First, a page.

Several letters from family members, former students, sailing colleagues and others were submitted to the court seeking the judge to consider Vandemoer's history, actions after the charges were announced and character in his sentence. Vandemoer's wife, Molly Vandemoer, told the judge that her husband found a therapist "to help him sort through his emotions" and is pursuing his Master of Business Administration through online classes to help him become more "employable."

Stanford's interim head sailing coach Clinton Hayes, who served as an assistant coach for eight years during Vandemoer's tenure, described Vandemoer as "an incredibly passionate, caring and motivated person who truly wants to do what's best for the people around him."

The letter also spoke to Vandemoer's dedication to each student-athlete, such as excusing them from practice for weeks while they focused on an internship or series of job interviews. "John ... truly believed that a person should get (to) have a full college experience regardless of their status as a student athlete."

While Stanford University took no position on a sentence for Vandemoer, a victim impact statement signed by Vice President and general counsel Debra Zumwalt condemned Vandemoer's role in the scandal.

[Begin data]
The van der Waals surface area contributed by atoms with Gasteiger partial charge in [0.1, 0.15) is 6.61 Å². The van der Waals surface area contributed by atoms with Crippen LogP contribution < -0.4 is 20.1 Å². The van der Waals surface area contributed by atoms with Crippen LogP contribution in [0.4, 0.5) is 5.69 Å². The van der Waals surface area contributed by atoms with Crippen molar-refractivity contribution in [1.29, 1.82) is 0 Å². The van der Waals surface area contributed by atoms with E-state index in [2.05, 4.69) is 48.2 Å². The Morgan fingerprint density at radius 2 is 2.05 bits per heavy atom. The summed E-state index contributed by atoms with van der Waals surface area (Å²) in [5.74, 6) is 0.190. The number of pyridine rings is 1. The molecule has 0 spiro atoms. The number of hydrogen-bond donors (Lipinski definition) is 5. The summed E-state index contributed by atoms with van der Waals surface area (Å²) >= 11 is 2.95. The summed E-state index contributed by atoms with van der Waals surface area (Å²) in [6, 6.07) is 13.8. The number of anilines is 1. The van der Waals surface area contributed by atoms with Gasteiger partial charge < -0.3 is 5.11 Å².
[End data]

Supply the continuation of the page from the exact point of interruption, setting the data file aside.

"Mr. Vandemoer's actions in this matter are profoundly disappointing and especially so as he had a reputation for caring deeply for his student-athletes," Zumwalt wrote. While the scheme resulted in donations to the university's sailing team, Stanford considers the money "tainted" and is working with the state attorney general to spend the money "for the public good."

Stanford has retained New York-based law firm Simpson Thatcher & Bartlett LLP to conduct an external review of any actions that have yet to surface in relation to the scam and make recommendations to prevent a repeat of the transactions similar to the scandal, the university announced on its webpage on the case.

The university's development office is also adding measures to its gift acceptance process, including creating more written materials to guide development officers on what to look for when presented with gifts or pledges and creating a gift acceptance committee to address "unusual situations" and suggest improvements.

Singer, 58, has pleaded to four federal charges that collectively carry a maximum sentence of 65 years in prison. He scheduled for sentencing on Sept. 19.

The other defendants include college athletic staff, test administrators and 33 parents, including actresses Felicity Huffman and Lori Loughlin. Of the 10 indicted parents who have Midpeninsula connections, four have pleaded guilty and six others have denied the charges.

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Comments

7 people like this